They looked at the scoreboard: Holy Cross 33, San Francisco 18.
As if things could get any worse, on the first possession of the second half, San Francisco guard Myron Strong committed a turnover. Suddenly Sutton looked 20 years younger and free of his chronic back pain.
He sprang from his courtside seat in anger, and soon his team sprang to life.
The Dons scrambled for loose balls, scrapped for rebounds and sunk open shots. The deficit began to shrink. The crowd began to cheer – louder, and louder still – because the Dons had stormed back and forced overtime.
As his team gathered on the bench for a brief rest before the five-minute overtime began, Sutton grinned. Take that, said the grin, as if it were aware of doubters in their presence.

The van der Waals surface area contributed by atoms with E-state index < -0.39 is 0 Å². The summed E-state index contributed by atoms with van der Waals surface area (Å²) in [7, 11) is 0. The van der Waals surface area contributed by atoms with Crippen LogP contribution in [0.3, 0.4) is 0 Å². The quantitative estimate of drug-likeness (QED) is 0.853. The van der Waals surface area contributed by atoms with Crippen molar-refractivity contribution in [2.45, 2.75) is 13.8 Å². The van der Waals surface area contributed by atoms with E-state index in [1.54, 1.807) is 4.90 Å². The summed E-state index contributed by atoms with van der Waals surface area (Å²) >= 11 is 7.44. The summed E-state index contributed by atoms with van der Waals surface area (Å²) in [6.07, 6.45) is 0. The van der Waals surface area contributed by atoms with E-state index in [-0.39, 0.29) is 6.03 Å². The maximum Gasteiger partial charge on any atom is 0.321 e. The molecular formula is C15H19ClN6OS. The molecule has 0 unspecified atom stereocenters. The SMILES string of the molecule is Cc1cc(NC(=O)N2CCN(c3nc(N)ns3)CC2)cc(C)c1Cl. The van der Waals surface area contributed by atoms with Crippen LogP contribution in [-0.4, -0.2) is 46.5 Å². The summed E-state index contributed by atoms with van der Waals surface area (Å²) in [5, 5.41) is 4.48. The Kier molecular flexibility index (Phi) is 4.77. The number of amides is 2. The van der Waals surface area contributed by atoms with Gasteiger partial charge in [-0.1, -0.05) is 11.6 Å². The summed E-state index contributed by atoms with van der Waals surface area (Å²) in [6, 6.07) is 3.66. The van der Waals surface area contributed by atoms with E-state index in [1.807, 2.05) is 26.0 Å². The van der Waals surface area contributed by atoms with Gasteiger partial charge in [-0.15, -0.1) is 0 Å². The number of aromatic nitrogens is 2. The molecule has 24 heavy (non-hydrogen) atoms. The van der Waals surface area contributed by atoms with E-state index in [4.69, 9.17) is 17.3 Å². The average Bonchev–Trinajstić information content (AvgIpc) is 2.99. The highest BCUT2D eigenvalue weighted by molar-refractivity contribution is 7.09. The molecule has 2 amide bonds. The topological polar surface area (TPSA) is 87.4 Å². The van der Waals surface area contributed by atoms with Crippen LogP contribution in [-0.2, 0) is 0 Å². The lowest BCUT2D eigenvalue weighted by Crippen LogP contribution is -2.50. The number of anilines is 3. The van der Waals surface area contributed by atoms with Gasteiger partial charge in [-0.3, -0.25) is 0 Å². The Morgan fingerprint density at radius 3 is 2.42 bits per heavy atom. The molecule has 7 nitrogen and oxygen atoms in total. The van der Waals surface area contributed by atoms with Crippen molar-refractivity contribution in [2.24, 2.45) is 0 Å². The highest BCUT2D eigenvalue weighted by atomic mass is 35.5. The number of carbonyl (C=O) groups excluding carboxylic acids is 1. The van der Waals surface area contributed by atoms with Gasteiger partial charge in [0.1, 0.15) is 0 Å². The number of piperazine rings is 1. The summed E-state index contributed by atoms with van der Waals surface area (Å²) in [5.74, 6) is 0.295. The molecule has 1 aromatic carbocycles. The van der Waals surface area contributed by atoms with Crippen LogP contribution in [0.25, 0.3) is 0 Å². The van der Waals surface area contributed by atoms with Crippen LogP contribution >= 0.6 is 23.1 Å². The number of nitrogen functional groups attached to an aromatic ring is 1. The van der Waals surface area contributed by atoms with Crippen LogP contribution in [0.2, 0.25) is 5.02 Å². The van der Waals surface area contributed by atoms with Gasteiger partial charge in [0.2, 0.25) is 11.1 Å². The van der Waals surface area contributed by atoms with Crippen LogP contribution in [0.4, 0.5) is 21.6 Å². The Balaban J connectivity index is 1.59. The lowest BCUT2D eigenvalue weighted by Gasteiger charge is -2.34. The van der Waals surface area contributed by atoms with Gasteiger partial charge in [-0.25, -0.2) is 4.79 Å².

The Dons scored the first six points but before anyone could say win No. 799, the game slipped away. Two turnovers in the final minute cemented a heartbreaking loss. Yet Sutton looked less than heartbroken when he arrived for the postgame press conference.
"I told our guys at halftime that if I were a season-ticket holder I'd tear my tickets up and go home,'' Sutton said. "That's how bad we played.
"I got on them pretty good, but I pointed out some things that they needed to do.''
He stood up and began to leave when two of San Francisco's players entered the room. One of the players was Dion Lowhorn, who had played for Bobby Knight at Texas Tech before transferring to San Francisco. A reporter asked Lowhorn what it was like playing for Knight compared to playing for Sutton.
Before Lowhorn could answer, a raspy voice rattled from the back of the room. It belonged to Sutton.
"He cusses more than I do," Sutton said of Knight, prompting laughter. "It's true, make sure you tell them that."
A minute later, Lowhorn started to describe his experiences with the two coaching legends. He confirmed that Sutton indeed cusses less.
The San Francisco players were listening and even learning.
Now they need to finally win for themselves and their interim coach.